MCBD 2018 Poster Art by Aram KimWe’d like to also give a shout-out to MCBD’s impressive CoHost Team who not only hosts the book review link-up on celebration day, but who also works tirelessly to spread the word of this event. View our CoHosts HERE.

TWITTER PARTY Sponsored by Scholastic Book Clubs: MCBD’s super-popular (and crazy-fun) annual Twitter Party will be held 1/27/18 at 9:00pm.

Join the conversation and win one of 12-5 book bundles and one Grand Prize Book Bundle (12 books) that will be given away at the party! http://multiculturalchildrensbookday.com/twitter-party-great-conversations-fun-prizes-chance-readyourworld-1-27-18/

Free Multicultural Books for Teachers: http://bit.ly/1kGZrta

Free Empathy Classroom Kit for Homeschoolers, Organizations, Librarians and Educators: http://multiculturalchildrensbookday.com/teacher-classroom-empathy-kit/

Hashtag: Don’t forget to connect with us on social media and be sure and look for/use our official hashtag #ReadYourWorld.

 

 

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An Interview With London Ladd, Illustrator of Under The Freedom Tree

GRWR CHATS WITH ILLUSTRATOR LONDON LADD

Under The Freedom Tree – a 2014 Junior Library Guild Selection!

Illustrator-London-Ladd

Illustrator London Ladd, Under The Freedom Tree, Copyright © 2014 Charlesbridge Publishing.

Today Good Reads With Ronna and London Ladd discuss how, as the illustrator of Under The Freedom Tree (Charlesbridge, $16.95, Ages 6-9) by Susan VanHecke, he came up with the illustrations for this picture book which we’re highlighting for African American History Month (also known as Black History Month). If you didn’t see yesterday’s post where we interviewed author Susan VanHecke, please click here to read it.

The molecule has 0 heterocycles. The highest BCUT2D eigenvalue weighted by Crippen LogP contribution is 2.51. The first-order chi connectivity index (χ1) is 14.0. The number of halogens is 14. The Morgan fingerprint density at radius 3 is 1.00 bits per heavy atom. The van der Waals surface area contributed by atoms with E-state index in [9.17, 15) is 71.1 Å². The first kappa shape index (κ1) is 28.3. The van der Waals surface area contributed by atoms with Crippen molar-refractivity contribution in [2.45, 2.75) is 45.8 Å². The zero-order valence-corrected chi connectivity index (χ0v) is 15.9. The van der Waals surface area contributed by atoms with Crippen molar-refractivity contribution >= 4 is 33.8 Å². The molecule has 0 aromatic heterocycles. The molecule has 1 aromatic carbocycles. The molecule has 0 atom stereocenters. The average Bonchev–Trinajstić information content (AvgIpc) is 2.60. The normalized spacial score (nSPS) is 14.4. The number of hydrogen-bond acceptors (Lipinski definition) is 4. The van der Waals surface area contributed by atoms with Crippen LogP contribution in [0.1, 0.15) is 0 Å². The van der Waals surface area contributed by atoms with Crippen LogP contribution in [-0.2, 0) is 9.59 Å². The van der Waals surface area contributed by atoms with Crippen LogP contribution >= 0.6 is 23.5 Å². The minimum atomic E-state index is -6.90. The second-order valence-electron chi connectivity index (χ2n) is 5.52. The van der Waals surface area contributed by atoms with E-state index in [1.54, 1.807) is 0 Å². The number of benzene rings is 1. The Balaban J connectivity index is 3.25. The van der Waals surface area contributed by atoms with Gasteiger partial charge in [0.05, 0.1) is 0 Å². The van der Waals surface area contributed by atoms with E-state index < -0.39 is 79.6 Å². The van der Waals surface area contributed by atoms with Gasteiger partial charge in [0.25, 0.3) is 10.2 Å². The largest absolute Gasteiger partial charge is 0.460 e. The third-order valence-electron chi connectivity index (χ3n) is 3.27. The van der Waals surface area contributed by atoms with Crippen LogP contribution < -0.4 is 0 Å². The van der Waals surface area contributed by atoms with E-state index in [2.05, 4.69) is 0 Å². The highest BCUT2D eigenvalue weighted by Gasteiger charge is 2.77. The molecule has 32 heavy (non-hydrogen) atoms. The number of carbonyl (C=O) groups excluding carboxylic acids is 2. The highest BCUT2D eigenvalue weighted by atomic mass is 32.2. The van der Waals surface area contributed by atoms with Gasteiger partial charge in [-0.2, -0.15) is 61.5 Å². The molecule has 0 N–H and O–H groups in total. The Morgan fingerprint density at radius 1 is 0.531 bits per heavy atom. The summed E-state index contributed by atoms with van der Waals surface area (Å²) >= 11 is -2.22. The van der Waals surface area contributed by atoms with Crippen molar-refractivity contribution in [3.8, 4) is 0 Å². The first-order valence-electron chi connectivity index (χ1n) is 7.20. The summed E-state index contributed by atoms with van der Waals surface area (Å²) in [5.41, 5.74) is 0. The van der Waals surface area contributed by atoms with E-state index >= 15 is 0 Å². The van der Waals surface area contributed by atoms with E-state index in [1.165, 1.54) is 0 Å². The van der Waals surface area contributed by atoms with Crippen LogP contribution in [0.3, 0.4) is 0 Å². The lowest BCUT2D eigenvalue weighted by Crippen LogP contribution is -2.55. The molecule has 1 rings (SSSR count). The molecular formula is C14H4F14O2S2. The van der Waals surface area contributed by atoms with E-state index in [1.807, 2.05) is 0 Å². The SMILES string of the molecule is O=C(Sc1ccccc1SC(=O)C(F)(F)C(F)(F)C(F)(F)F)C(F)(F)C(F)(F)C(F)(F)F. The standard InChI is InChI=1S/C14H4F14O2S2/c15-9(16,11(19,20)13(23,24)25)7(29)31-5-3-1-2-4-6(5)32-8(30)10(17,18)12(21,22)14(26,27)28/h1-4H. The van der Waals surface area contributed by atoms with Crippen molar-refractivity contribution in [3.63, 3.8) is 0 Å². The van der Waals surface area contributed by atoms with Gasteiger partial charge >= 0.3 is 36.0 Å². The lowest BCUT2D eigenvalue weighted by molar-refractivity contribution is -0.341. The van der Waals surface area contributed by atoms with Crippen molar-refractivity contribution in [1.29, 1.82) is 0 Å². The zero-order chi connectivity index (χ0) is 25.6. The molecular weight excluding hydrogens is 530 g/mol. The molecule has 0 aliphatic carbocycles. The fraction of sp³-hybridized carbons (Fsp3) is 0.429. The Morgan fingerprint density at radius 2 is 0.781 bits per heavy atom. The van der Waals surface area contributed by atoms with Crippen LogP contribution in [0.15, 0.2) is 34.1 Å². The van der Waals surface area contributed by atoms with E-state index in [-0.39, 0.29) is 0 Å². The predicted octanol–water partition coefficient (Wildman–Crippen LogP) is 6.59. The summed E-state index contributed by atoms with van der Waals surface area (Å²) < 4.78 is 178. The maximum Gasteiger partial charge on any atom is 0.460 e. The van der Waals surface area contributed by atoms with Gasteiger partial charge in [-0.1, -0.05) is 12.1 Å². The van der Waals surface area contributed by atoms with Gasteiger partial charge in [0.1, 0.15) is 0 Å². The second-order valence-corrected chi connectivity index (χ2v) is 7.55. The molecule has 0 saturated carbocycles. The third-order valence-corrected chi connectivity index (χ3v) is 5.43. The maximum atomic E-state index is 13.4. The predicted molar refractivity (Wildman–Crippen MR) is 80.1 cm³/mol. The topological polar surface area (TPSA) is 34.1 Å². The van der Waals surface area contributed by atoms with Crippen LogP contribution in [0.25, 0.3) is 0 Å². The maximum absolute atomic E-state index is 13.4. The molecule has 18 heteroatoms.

BLOG TOUR & GIVEAWAY
We’re joining other reviewers this week as part of a special Charlesbridge Publishing blog tour and hope you’ll take the time to visit all the bloggers’ sites. We’re also delighted to be giving away one copy of Under The Freedom Tree, so enter by clicking here for a chance to win. This giveaway ends at midnight PST on February 24, 2014. Please be sure to write Freedom Tree in the subject line and include your address. Like us on Facebook for an extra entry. A winner will be chosen by Random.org and notified via email on February 25th. Good luck!

REVIEW
Under The Freedom Tree shares the story of three captured slaves, Frank, James and Shepard, during the Civil War, who take an enormous risk to escape across dangerous waters in Virginia to reach the Union Army on the other side only to discover they are still not totally free. However, with the help of clever General Butler, a lawyer before the Civil War, the three fugitives are able to remain with the Union side on a technicality. The winds of change were beginning to blow in the right direction.